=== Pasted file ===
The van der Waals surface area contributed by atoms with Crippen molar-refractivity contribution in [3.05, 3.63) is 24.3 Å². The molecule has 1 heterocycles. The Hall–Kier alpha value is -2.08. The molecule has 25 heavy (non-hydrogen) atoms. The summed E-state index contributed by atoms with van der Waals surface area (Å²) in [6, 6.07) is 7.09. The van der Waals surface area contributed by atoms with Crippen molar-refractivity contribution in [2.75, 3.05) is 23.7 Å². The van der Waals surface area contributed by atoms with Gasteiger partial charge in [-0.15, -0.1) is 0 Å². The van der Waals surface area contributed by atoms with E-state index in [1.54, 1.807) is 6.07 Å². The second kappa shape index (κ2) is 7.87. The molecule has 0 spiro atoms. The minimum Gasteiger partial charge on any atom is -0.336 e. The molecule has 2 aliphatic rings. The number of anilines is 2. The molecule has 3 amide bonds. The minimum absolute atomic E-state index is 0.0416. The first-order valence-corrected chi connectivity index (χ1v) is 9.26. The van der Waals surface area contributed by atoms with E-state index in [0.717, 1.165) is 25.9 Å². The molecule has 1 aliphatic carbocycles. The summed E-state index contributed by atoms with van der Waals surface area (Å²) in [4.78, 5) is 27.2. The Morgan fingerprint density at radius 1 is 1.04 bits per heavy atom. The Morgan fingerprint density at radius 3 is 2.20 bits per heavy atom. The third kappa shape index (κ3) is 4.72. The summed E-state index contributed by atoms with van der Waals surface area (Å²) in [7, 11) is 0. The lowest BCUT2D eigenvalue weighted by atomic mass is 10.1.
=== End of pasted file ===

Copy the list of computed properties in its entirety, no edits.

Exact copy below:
The van der Waals surface area contributed by atoms with Crippen molar-refractivity contribution in [3.05, 3.63) is 24.3 Å². The molecule has 1 heterocycles. The Hall–Kier alpha value is -2.08. The molecule has 25 heavy (non-hydrogen) atoms. The summed E-state index contributed by atoms with van der Waals surface area (Å²) in [6, 6.07) is 7.09. The van der Waals surface area contributed by atoms with Crippen molar-refractivity contribution in [2.75, 3.05) is 23.7 Å². The van der Waals surface area contributed by atoms with Gasteiger partial charge in [-0.15, -0.1) is 0 Å². The van der Waals surface area contributed by atoms with E-state index in [1.54, 1.807) is 6.07 Å². The second kappa shape index (κ2) is 7.87. The molecule has 0 spiro atoms. The minimum Gasteiger partial charge on any atom is -0.336 e. The molecule has 2 aliphatic rings. The number of anilines is 2. The molecule has 3 amide bonds. The minimum absolute atomic E-state index is 0.0416. The first-order valence-corrected chi connectivity index (χ1v) is 9.26. The van der Waals surface area contributed by atoms with E-state index in [0.717, 1.165) is 25.9 Å². The molecule has 1 aliphatic carbocycles. The summed E-state index contributed by atoms with van der Waals surface area (Å²) in [4.78, 5) is 27.2. The Morgan fingerprint density at radius 1 is 1.04 bits per heavy atom. The Morgan fingerprint density at radius 3 is 2.20 bits per heavy atom. The third kappa shape index (κ3) is 4.72. The summed E-state index contributed by atoms with van der Waals surface area (Å²) in [7, 11) is 0. The lowest BCUT2D eigenvalue weighted by atomic mass is 10.1.